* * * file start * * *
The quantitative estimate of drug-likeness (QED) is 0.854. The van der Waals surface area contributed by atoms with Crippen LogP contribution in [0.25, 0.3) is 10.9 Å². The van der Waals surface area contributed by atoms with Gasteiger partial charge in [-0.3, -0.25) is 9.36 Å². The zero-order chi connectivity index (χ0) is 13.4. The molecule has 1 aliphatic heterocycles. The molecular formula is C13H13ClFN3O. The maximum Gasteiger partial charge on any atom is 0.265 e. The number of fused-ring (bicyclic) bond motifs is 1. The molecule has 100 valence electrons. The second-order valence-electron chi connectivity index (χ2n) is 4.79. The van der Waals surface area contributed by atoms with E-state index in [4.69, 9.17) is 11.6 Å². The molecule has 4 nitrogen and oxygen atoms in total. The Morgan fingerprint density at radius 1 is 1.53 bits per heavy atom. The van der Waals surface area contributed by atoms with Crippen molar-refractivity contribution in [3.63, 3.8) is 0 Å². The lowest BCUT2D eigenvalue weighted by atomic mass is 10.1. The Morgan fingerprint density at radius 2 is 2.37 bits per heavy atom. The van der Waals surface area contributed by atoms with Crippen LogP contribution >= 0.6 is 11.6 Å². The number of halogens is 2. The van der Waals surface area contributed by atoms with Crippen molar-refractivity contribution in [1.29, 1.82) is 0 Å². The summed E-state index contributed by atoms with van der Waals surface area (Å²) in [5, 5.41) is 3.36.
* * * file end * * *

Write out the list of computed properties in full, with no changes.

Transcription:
The quantitative estimate of drug-likeness (QED) is 0.854. The van der Waals surface area contributed by atoms with Crippen LogP contribution in [0.25, 0.3) is 10.9 Å². The van der Waals surface area contributed by atoms with Gasteiger partial charge in [-0.3, -0.25) is 9.36 Å². The zero-order chi connectivity index (χ0) is 13.4. The molecule has 1 aliphatic heterocycles. The molecular formula is C13H13ClFN3O. The maximum Gasteiger partial charge on any atom is 0.265 e. The number of fused-ring (bicyclic) bond motifs is 1. The molecule has 100 valence electrons. The second-order valence-electron chi connectivity index (χ2n) is 4.79. The van der Waals surface area contributed by atoms with E-state index in [4.69, 9.17) is 11.6 Å². The molecule has 4 nitrogen and oxygen atoms in total. The Morgan fingerprint density at radius 1 is 1.53 bits per heavy atom. The van der Waals surface area contributed by atoms with Crippen molar-refractivity contribution in [3.63, 3.8) is 0 Å². The lowest BCUT2D eigenvalue weighted by atomic mass is 10.1. The Morgan fingerprint density at radius 2 is 2.37 bits per heavy atom. The van der Waals surface area contributed by atoms with Crippen LogP contribution >= 0.6 is 11.6 Å². The number of halogens is 2. The van der Waals surface area contributed by atoms with Crippen molar-refractivity contribution in [1.29, 1.82) is 0 Å². The summed E-state index contributed by atoms with van der Waals surface area (Å²) in [5, 5.41) is 3.36.